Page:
Grant County Court voted to buy two new laptops for the airport in case two of the 11 computers the COVID-19 Emergency Operations Center purchased for over $5,000 are not available to check out.

County Judge Scott Myers, who serves as airport liaison, said he contacted Emergency Manager Paul Gray to see if two laptops were available, and Myers said Gray is checking the inventory.

County Commissioner Sam Palmer, the EOC’s former public information officer, said he had a laptop “sitting at his house” and could not remember the password. However, he said, former EOC staff member Seth Klingbile had it.

Palmer said there was nobody to whom to check-in “all of the stuff” from the EOC that he checked out.

Myers asked if there were more items that did not come back. He said, if so, that would be something the county could look into.

Gray did not immediately respond to the Eagle’s request for comment. In September, he told the Eagle that the county’s computers and communications equipment were accounted for after moving the EOC’s office out of the airport.

In September, Gray told the Eagle he hastily moved the EOC out of the airport sooner than expected. He said he received reports that people were letting themselves into the airport terminal after hours and going into offices where the county had stored recently purchased communications equipment.

Gray told the Eagle he wanted Klingbile to go through the supplies with him to see if other departments checked out anything and if anything was missing, but said he did not want to take the chance with the county’s investment.

The EOC, which the county court established in March amid the COVID-19 pandemic, came under a barrage of criticism in June when it overspent its $125,000 budget by almost $75,000, spending nearly $92,000 on supply procurements. Without pre-approval from the court, the EOC purchased various items, including at least 11 laptops and six speakerphones for $900, plus $90 for two-day shipping.

County likely to open up bidding process for a propane vendor

The court moved to review the contract with its propane provider Ed Staub and is likely to open up a bidding process.

Dan Vandehay with Valley Wide Propane, an Idaho-based cooperative with multiple locations in the Northwest, offered to match Ed Staub’s $1.50 per-gallon price and waive the county’s tank rental costs at the fairgrounds, sheriff’s office and road department for the first year of the contract.

Vandehay said tank rental, after the first year, would be $100 and $10 for the other locations. He said he could also bundle the three departments but bill them separately.

He said restructuring the account would allow him to do “free work” in the community.

He said free work in the community was not part of the negotiations in acquiring a contract with the county. It is something, he said, Valley Wide does. He said two years ago, at the request of former Grant County Sheriff Glenn Palmer, Valley Wide performed $10,000 of work at Lake Creek Youth Camp.

“We didn’t charge a thing,” he said. “And you didn’t see our name in the paper. You didn’t see anything like that. It was just something that we do.”

County mulls amateur emergency radio system agreement

The court tabled a request until its next session for a memorandum of understanding that would establish site agreements and contact points for amateur radio repeater sites within the county.

Steve Fletcher, an emergency amateur radio operator, requested the change.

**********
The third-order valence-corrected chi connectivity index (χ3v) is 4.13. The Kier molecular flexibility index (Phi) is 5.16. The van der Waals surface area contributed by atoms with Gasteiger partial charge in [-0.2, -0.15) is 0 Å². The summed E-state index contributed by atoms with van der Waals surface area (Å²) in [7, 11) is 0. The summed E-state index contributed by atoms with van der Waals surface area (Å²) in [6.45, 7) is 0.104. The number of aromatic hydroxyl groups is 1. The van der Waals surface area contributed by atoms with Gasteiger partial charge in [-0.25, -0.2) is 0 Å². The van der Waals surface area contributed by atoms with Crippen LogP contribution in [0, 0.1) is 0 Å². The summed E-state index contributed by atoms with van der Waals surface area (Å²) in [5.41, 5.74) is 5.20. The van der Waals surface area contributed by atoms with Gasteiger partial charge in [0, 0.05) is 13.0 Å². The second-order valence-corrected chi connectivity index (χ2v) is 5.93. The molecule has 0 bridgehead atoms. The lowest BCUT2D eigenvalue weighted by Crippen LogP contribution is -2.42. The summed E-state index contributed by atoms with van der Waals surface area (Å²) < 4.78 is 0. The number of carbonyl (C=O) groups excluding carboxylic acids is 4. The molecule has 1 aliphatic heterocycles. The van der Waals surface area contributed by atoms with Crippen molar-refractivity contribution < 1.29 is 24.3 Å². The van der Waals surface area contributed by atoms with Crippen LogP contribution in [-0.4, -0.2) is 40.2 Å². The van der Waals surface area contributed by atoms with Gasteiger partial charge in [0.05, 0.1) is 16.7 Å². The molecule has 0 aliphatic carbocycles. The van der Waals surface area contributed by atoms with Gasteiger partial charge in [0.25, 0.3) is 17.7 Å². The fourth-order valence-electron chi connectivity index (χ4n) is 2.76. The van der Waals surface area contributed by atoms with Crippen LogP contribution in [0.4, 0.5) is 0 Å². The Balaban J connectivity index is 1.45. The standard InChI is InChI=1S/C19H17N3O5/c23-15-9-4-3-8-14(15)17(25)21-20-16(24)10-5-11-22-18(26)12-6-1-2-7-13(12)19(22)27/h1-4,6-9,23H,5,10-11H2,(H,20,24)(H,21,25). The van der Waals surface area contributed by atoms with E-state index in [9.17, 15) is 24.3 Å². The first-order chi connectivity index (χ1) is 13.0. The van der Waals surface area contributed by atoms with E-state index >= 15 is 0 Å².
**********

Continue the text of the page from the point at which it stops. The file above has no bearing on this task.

Fletcher said the group identifies locations for radio systems and obtains the required permissions, and creates standards that ensure continuity of operations for radio systems on established sites.

He said the group networks with property owners, emergency radio operators and emergency agencies.

Fletcher said the agreement would establish a local contact point at various sites with an advisory board.

Grant County Sherriff Todd Mckinley said the amateur radio operators and creating an agreement would benefit residents in the county.

He said the agreement would be another “tool” in an emergency.

“They can literally talk across the country wirelessly,” he said.

County signs agreement with department of revenue to collect pot tax

The court signed an agreement with the state department of revenue to collect taxes on retail marijuana sales in the county. Grant County voters said yes to a tax on retail marijuana sales on November.

County Judge Scott Myers said the charge from the department of revenue to collect tax is a small percentage.

Myers said, while the state’s marijuana tax has restrictions and guidelines regarding how it spends its pot tax revenue, the county’s will not. He said the court would decide how best to utilize the funds.

Myers said the court would have a better idea once they know how much money they collect, but said he does not anticipate the court having a line item in the budget.

“My point of view,” he said, “is that we leave it as fluid as it was intended.”

Court approves County Fair proposal agreements for 2021

The court approved the agreements for the Grant County Fair to move forward.

The agreements included entertainment, a ticketing company and a sound and lighting provider.

Fairgrounds Manager Mindy Winegar said the fairgrounds would hold an open house from 4-7 p.m. March 30.

In other county news:

• The court appointed Mark Lysne the road advisory committee to a term to expire June 30, 2023.

• The court approved a contract between the county and the state Department of Corrections to house inmates for the state. County Judge Scott Myers said it is valuable contract to have with the state in that it would pay the county $65 per day, per inmate.

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Reporter

Steven Mitchell is a reporter for the Blue Mountain Eagle. Contact him at steven@bmeagle.com or 541-575-0710.

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